At this time Turner had been out of the limelight for a number of years, had little to nothing to her name and was in her early forties (a rough time for women in showbiz). Despite all of these supposed setbacks she made one of the best comebacks of all time and also one of the best karaoke songs of all time (link: http://www.youtube.com/watch?v=aIrCFrFpHvw). During this time she also managed to find a new way to say ‘got’ (link:http://www.youtube.com/watch?v=YqWkFF-TbMU) and spent hundreds of hours perfecting that perfect, 80s backcombed look.
Turner’s best song has to be the Creedence Clearwater Revival cover ‘Proud Mary’, which in Ike and Tina’s hands goes from being a great song to an amazingly life changing song with epic dancing thrown in for good measure. It makes me feel better about the state of music to know that Tina is still going, flying the pop flag to show us the right way to do it.
The Lijadu Sisters, identical twin sisters Taiwo and Kehinde Lijadu, who decided to make forward thinking, funk, post-punk music in 1970s Nigeria, which, as you could imagine, was not an easy task. The sisters had to fight for their right to be heard and remembered, they have recently released a collection of their greatest hits, in an industry and decade that didn’t want to hear women sounding anything other than ‘nice’.
As you’d expect their sound could be described as many things but never ‘nice’. They sing the same thing at the same time throughout all their songs, which takes a while to get used to at first. Jagged guitars and nagging synths constantly weave themselves in and out of songs that are based around a steady, afrobeat rhythm. I know. It’s a lot to get your head around. Too many genres, too much to think about but stay with me here.
Not only is their music interesting but their lyrics show that the sisters were more than just two pretty faces. ‘Danger’ documents a turbulent relationship with, what we are to assume is a violent lover, as the sisters sing that he “came into my life and dispersed danger”. ’Cashing In’ is a cynical take on the consumerist world, which sees the sisters shout in unison ”We’re cashing in, prostitution, yeah, we’re cashing in, revolution yeah / Poverty is still a common sight.” It’s that kind of social commentary that you would expect to hear from The Clash or X-Ray Spex, which makes the Lijadu Sisters so intriguing.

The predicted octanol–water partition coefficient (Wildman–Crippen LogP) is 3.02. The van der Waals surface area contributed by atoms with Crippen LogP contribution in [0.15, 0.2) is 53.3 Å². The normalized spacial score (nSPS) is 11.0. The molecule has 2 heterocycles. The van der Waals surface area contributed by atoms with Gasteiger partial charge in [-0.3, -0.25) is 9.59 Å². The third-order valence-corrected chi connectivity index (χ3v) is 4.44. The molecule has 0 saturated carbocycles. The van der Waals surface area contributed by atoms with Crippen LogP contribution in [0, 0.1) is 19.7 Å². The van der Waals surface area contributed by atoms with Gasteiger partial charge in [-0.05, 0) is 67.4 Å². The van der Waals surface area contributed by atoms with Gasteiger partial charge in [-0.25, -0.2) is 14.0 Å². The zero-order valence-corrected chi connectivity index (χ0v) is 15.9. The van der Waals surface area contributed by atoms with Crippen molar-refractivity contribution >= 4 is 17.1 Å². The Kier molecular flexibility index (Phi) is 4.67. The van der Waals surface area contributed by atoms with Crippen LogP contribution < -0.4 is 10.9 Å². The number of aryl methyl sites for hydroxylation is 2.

There are a few interviews with the sisters here and there but not enough. I wish there were more out there about them that I could find but short of going on a trip to Nigeria and asking them myself, some questions may have to remain unanswered. In the meantime I’ll be listening to their recently released best of album (link:http://www.amazon.co.uk/dp/B005K8H8VG/ref=nosim?tag=guardianreviews-21) and then finding someone who looks slightly like me to sing in unison with. I think it’s a good plan.
Miriam Zenzi Makeba, died just four years ago (March, 2008), but everytime I hear her, she is as alive to me as ever. I was first enamoured when I saw a recording of her on stage, comically berating Westerners for asking her what that ‘sound’ is that she makes – only to tell them sharply that it is not a sound, it is her language. The Click song is still one of her most famous (http://www.youtube.com/watch?v=3m_TEq2E4cs)